TY ENNIS // STUPID MAN

   Stupid Man   by Ty Ennis, on view through June 20, 2016 (images Mario Gallucci Studio)

Stupid Man by Ty Ennis, on view through June 20, 2016 (images Mario Gallucci Studio)

  Clocked In (Sam Sheepdog) , 2016, acrylic on canvas, 14 x 11”

Clocked In (Sam Sheepdog), 2016, acrylic on canvas, 14 x 11”

  El de la rollona (Mama’s Boy // After Goya) , 2016, acrylic on canvas, 14 x 11”

El de la rollona (Mama’s Boy // After Goya), 2016, acrylic on canvas, 14 x 11”

  Iggy Papa , 2016, acrylic on canvas, 10 x 8"

Iggy Papa, 2016, acrylic on canvas, 10 x 8"

On view May 13–June 20, 2016
Opening reception Sunday, May 15 (3–6PM)
Closing reception & catalog release party Saturday, June 18 (5:30–7PM)

For his second solo exhibition at Nationale, Ty Ennis presents Stupid Man, a series of small black & white paintings that explore his present day-to-day life as an artist and young father with a full-time day job. Like most of his past work, they tell individual stories that are all part of a larger narrative. This new body of work, in its loose composition and black and white presentation, adds a more raw and stripped down layer to the ongoing monologue which has been the crux of Ennis’s work for the past twelve years. Although deeply personal and intimate, Stupid Man ultimately explores themes that inspire and challenge us all.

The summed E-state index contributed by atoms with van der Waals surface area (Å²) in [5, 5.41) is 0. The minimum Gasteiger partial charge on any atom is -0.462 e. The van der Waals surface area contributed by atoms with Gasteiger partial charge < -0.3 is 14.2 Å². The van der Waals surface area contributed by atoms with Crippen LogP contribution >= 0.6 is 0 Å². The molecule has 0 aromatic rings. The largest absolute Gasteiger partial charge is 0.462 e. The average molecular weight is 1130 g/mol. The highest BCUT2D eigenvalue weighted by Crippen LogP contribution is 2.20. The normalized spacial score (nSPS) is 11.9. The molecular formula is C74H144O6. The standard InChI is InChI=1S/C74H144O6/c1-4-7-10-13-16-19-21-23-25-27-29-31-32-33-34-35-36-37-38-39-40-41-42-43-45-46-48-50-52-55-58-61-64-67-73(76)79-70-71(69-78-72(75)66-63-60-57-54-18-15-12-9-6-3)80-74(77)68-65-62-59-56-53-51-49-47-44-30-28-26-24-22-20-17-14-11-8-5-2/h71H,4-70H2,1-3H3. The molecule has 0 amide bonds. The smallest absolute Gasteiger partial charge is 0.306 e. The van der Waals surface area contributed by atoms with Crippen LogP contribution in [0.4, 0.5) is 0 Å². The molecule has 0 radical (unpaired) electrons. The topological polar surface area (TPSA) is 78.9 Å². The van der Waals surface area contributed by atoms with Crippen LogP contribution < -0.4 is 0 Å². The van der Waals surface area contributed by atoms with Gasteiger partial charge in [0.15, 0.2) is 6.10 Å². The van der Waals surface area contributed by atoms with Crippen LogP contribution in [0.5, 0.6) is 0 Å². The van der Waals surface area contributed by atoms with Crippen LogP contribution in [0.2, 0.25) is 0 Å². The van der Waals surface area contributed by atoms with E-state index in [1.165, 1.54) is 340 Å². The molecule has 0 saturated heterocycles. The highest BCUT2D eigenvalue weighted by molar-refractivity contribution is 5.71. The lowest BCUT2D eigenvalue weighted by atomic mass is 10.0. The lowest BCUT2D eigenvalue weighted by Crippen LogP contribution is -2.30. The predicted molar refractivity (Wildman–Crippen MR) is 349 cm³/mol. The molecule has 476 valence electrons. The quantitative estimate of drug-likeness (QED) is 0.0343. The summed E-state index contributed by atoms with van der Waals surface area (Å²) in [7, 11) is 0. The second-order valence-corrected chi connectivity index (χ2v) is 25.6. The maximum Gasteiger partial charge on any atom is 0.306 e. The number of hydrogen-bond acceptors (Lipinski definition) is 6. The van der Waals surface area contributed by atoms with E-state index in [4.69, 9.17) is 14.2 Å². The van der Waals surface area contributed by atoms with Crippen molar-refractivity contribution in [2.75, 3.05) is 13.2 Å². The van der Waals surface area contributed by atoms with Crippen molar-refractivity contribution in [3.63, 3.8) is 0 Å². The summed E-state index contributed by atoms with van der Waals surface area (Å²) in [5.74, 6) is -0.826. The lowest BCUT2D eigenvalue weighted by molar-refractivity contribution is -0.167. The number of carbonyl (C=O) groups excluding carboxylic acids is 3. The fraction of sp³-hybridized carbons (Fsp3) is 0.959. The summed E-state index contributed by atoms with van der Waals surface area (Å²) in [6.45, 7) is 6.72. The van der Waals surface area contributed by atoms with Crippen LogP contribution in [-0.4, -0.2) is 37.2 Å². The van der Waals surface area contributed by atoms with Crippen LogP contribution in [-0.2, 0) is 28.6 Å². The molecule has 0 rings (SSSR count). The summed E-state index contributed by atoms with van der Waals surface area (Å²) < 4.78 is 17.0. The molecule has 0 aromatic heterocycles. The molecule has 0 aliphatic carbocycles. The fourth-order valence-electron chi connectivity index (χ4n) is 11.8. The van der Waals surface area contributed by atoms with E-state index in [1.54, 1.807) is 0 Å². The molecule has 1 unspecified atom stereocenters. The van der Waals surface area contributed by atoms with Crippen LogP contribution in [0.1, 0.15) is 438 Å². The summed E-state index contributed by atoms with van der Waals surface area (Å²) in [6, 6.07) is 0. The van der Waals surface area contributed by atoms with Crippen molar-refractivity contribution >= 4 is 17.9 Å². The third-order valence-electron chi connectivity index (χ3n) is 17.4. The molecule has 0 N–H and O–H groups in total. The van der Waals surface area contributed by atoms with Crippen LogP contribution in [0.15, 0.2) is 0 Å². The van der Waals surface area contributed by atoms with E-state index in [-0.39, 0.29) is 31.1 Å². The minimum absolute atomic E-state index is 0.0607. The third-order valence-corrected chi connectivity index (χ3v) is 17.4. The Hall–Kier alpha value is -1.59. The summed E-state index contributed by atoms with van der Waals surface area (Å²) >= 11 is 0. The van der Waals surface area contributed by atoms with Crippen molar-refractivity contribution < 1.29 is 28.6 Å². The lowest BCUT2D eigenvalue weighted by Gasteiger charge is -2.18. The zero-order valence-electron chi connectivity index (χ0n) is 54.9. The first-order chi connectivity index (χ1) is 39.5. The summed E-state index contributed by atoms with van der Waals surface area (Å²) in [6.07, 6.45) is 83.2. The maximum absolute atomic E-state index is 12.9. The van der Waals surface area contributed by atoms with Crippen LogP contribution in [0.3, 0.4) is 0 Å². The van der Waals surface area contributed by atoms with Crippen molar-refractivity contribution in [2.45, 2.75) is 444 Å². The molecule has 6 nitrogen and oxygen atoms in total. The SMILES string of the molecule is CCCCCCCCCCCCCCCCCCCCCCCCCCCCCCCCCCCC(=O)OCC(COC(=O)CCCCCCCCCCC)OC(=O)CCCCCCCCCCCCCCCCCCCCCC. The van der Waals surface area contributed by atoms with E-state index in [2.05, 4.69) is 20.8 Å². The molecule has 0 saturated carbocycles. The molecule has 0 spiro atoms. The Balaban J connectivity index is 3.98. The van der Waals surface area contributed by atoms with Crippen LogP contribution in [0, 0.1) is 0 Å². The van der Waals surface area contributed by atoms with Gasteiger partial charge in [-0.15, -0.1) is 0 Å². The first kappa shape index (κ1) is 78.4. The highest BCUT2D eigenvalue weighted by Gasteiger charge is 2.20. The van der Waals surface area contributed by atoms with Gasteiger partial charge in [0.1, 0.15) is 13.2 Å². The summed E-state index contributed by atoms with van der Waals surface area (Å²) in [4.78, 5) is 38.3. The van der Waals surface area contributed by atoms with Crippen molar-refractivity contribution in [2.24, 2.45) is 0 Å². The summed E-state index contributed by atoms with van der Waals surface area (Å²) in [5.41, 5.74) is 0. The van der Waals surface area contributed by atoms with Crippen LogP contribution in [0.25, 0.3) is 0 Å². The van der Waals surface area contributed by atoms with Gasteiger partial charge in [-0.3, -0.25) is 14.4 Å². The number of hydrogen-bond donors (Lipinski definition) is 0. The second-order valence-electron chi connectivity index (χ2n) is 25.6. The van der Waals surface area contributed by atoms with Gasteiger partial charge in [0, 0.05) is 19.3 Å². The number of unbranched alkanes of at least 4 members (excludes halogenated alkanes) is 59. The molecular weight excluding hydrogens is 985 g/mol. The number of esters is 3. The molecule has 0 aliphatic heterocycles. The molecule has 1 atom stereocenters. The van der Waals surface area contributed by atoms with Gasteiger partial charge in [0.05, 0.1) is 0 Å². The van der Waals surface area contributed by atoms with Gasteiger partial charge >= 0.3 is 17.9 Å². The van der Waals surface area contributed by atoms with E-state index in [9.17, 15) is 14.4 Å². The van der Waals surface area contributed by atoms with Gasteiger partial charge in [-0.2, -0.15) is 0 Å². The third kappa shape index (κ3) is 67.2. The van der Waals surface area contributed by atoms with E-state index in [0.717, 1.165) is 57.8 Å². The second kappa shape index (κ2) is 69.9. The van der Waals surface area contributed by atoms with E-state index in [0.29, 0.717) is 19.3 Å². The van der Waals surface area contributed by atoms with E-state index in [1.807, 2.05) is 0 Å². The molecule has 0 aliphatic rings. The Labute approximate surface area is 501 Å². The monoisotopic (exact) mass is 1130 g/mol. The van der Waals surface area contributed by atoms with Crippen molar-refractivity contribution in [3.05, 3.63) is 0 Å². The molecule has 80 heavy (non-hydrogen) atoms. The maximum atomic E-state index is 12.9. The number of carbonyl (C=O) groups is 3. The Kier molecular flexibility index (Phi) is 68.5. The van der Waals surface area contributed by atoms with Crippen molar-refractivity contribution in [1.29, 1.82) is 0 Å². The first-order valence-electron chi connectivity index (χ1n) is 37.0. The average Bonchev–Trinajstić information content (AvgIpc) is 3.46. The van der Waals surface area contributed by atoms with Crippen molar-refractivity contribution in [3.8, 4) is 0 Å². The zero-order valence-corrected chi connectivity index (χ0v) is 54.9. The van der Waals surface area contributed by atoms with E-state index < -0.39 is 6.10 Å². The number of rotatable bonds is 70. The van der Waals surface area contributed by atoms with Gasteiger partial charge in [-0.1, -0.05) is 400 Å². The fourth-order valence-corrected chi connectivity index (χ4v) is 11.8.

Ty Ennis (born 1981, Spokane, WA) lives and works in Portland, OR, where he graduated from Pacific Northwest College of Art in 2003 with a BFA in Printmaking. His work was previously included in the 2006 Oregon Biennial at the Portland Art Museum. He has exhibited across Portland at Nationale, Open Gallery, New American Art Union, Pulliam Deffenbaugh, and the Art Gym at Marylhurst University; in Seattle, WA, at Prole Drift; and in Los Angeles, CA, at William H Bothy. Ennis is the recent recipient of a Project Grant from the Regional Arts & Culture Council and a Career Opportunity Grant from the Oregon Arts Commission. He joined Nationale as a represented artist in the spring of 2013.

This project was funded in part by the Regional Arts & Culture Council